You know how tearing off a band-aid is supposed to make it hurt less? I think I employed a similar technique to reading this memoir, sitting with it for two straight days to finish it quickly. Because it was so damn painful. It was also beautiful and eye-opening and moving and even, once in a while, funny. I read a lot of passages aloud to Josh, which, to me is a sign of the quality of writing in the book. The words were meant to be released from the page, in fact, the reader could not help but read them aloud.
On pages 79-80, McCracken speaks of losing a friend after Pudding's death. I was struck by the way she wrote this passage because it clearly expresses her feelings about the conflict and about her former friend, replacing the silence that she used to break off the friendship (I suspect the friend in question has read the book by now). Have you lost friends during or after your infertility/loss/adoption? If so, how much of the blame for the loss do you place on communication and/or miscommunication? Does your former friend know how you feel about him or her and the loss of his or her friendship?
We formally only lost one friend and I always thought it was due to infertility--it was certainly their insensitivity that broke the camel's back--but in speaking with them in passing this year, I wonder if we were just looking for an excuse to break ties with them. The husband is a cruel person in general and his wife is unfortunately sucked into his orbit.
Our former friend doesn't know how we feel at all and I've often wondered why she hasn't asked or pushed it. We are obviously still friends with other mutual friends (we saw them, for instance, at a mutual friend's house) which should give them some indication that it's them and not circumstances. In other words, there are people that we don't see often not for any reason other than time and distance. But these people still see us with our mutual friends.
I wonder if she doesn't ask because she secretly knows the answer.
I understand the author's need to let us know at the beginning of the book that she had another (live) child. Generally, I liked her matter of fact tone and writing style. However, I sometimes felt like I was missing some of her raw emotions about the loss. She rushed over the first few months after the loss and hurried towards the second pregnancy, writing about the affect that the loss had on their lives through that second pregnancy. This could be because she did not want to dwell on it, or because she did get pregnant again so fast (within a year). I wondered what it would have been like to read the book not knowing about her successful second pregnancy (if that was even possible to separate out from the loss). Did you find that it took something away from the way you took her loss or took her book as a whole?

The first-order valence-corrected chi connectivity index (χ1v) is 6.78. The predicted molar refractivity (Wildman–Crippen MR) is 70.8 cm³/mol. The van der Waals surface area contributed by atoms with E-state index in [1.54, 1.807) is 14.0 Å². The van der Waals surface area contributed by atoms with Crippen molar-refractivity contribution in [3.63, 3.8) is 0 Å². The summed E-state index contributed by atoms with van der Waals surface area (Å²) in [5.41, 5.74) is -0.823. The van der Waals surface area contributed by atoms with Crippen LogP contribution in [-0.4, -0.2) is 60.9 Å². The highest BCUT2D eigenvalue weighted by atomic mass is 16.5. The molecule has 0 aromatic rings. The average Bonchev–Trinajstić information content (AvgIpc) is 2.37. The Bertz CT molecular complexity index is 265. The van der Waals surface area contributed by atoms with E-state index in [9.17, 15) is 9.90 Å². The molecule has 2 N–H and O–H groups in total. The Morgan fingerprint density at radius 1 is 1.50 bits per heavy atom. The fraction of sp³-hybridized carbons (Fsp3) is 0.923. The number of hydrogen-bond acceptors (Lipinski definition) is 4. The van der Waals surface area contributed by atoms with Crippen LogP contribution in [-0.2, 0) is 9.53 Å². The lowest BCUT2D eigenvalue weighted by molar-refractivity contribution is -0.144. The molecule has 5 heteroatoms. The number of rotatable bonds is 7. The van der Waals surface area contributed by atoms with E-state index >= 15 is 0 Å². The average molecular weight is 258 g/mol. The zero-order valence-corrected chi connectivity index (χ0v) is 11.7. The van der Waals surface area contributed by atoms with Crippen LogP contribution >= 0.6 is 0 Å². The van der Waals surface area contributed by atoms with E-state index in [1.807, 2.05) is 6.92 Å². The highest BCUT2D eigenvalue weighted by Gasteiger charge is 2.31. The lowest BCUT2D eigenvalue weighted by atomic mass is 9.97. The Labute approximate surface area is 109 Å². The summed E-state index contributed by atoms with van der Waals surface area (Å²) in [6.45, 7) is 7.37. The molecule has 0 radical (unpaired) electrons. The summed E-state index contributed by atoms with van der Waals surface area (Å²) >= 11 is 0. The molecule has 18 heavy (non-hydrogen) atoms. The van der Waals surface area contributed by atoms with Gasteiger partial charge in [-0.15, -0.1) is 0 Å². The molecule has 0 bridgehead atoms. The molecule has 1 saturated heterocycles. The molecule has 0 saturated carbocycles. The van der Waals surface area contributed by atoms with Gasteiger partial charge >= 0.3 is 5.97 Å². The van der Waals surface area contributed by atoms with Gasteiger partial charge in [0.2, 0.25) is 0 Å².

We've had a question similar to this with other books we've read: did knowing the final outcome make you read the book differently. Infertility and loss books tend to be written by those who are in a different emotional space--usually holding a child. I think some of that is because when you're in the middle of the crisis, you're not using your energy to try to understand the experience or explain it to others. You're using your energy to breathe, put one foot in front of the other, keep moving. It's only when you're out of the crisis that you can begin to process what happened, set it down in words.
Of course, being out of the crisis of loss or infertility doesn't necessarily mean that you're holding a child. Joan Didion wrote a gorgeous book about loss (albeit a spouse) that is simply about loss. She isn't in a different space in terms of situation though she was in a different space emotionally when she began writing the book.